8 toys to encourage and empower girls in STEM this summer
For one reason or another, there are not enough girls taking part in STEM subjects – that’s Science, Technology, Engineering and Maths to you and me! It’s a bit of a national issue, if truth be told, that needs rectifying report today.com.
When parents of 1,000 school-aged children were asked about their perceptions of engineering, they used words such as “skilled,” “important,” and “creative,” according to a recent study by the UK’s Institution of Engineering and Technology. But if the parents had a daughter, they were more likely to describe engineering as “difficult, “messy,” and “dirty.”
But how can teachers, and parents, help bridge the gap? Well, there’s loads of toys on the market that can do so, like these American ones – but I’m sure you’ll catch onto what we’re saying here…
An updated version of the classic building toy, this set gives toddlers a chance to create without taxing their motor skills with small pieces. Children can choose from the eight models pictured on instruction cards or build their own.
Kid K’Nex Group Set, $49.99
Great for backyard explorers, this kit’s tweezers and magnifying lids turn bug catching into big-kid science. “We did a lot of bug exploring,” says Adamick of his daughter Emmeline, now 9. “She liked to go into the backyard and collect rollie pollies, and put them into her little [container] and just examine them.”
BugWatch Boxed Set, $15.95
Kids are fascinated by this box of “boring” rocks that turn out to contain beds of beautiful crystals. Although it’s best for Mom or Dad to break open the geodes with a hammer, children will have lots of discovery to do on their own. Plus, there’s nothing that says “science is cool” like a rocking geode collection!
Discover with Dr. Cool Explorer Geode Science, Set of 7, $29.99
Microscopes are a great scientific tool, but they’re also perfect for kids with tons of natural curiosity. Tired of answering endless “But, why?” questions about your environment? Point your children towards the easy-to-use “My First Microscope,” the more advanced “Duo-Scope Microscope” or the specialized“Forensic Microscope Kit” (all June “Best of the Month” toys on Amazon.com) and watch them discover what makes up their world.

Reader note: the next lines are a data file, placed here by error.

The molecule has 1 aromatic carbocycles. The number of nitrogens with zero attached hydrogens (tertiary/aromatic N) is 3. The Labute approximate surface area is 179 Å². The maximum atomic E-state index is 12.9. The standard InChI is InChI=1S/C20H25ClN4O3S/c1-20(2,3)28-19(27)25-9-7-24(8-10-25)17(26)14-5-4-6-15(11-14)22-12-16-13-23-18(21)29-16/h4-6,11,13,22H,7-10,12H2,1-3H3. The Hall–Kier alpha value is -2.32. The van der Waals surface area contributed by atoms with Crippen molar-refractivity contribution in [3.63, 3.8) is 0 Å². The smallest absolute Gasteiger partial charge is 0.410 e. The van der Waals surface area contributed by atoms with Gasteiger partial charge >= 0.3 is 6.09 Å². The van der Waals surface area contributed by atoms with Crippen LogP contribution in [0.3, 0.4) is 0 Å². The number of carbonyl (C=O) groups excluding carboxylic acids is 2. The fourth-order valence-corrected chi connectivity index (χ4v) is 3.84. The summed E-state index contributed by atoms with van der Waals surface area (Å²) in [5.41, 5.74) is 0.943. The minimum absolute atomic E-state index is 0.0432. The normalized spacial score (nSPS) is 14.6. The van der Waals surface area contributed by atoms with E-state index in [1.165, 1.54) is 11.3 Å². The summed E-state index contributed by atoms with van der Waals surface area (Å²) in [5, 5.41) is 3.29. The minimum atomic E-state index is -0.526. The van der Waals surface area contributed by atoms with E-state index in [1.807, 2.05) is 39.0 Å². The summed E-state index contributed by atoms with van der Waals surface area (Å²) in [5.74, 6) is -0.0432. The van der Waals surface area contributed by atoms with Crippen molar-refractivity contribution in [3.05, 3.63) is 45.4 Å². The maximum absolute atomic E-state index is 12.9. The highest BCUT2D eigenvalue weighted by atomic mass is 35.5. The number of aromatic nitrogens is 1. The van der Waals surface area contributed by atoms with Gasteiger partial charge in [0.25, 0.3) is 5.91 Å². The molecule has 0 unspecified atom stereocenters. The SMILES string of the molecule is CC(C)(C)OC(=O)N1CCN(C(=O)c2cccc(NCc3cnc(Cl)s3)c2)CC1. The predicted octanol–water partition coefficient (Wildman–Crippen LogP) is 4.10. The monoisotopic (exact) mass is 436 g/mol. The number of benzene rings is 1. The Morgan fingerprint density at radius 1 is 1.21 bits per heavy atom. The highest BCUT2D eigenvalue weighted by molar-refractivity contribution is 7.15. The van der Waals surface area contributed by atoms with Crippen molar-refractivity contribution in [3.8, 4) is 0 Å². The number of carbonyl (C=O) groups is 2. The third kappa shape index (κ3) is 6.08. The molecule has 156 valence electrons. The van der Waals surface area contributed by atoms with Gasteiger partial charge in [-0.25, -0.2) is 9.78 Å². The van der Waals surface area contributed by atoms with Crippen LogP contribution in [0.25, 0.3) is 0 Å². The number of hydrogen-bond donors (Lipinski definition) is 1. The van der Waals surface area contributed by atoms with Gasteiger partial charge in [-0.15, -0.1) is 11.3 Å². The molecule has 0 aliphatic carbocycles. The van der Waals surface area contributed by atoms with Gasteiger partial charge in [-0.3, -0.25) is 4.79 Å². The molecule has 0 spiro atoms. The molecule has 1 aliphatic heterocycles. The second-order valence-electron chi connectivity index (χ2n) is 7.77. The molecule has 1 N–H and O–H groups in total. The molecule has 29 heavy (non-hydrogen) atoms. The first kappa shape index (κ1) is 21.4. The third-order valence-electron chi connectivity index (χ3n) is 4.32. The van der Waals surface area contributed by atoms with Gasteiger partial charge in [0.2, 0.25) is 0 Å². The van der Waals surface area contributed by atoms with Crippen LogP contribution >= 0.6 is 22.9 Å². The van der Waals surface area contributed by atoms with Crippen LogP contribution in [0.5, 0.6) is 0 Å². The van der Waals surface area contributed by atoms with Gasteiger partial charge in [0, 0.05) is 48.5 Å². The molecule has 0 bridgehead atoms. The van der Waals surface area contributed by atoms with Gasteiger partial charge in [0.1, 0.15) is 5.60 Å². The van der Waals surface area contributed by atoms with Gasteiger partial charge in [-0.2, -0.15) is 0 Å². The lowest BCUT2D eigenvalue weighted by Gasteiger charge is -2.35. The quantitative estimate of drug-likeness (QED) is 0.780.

Educational Insights My First Microscope, $21.99
My First Lab Duo-Scope Microscope, $79.99
My First Lab Whodunnit? Forensic Microscope Kit, $114.99
Designed by two female engineers from Stanford University, this wired dollhouse building set gives free range to kids’ imaginations while providing them with role models. “It’s really fun to see what my kids come up with, what they create,” says Dr. Ito, mother to a 2-year-old girl and a 6-year-old boy. “And it’s encouraged me, to be honest, to spend more of my free time engaging in making and creativity.”
Roominate Architect, $19.99
Another June “Best of the Month” pick on Amazon.com, this kit takes learning about crystals and geodes to a whole new level. In addition to growing three different kinds of crystals, children can make crystal-covered shapes and create their own geode. It’s the type of kit that makes parents wish they were kids again, too!
Thames & Kosmos Crystal Growing, $39.95
Developed by a female engineer, littleBits is a fun, invention-based introduction to electronics. Children can build their own projects or choose from thousands online, from a texting doorbell to a homemade synthesizer. It’s also “gender-neutral” and “age-agnostic,” so it can remain a treasured toy all the way into adulthood.
littleBits Base Kit, $99.00
Not technically a toy, but this UK book series bills itself as “science with all the squishy bits left in,” and is sure to charm even the most reluctant of readers. Full of kid humor (think educational fart jokes) and clever illustrations, these books are guaranteed to get your children excited about science.
Horrible Science Bulging Box of Books, $35.00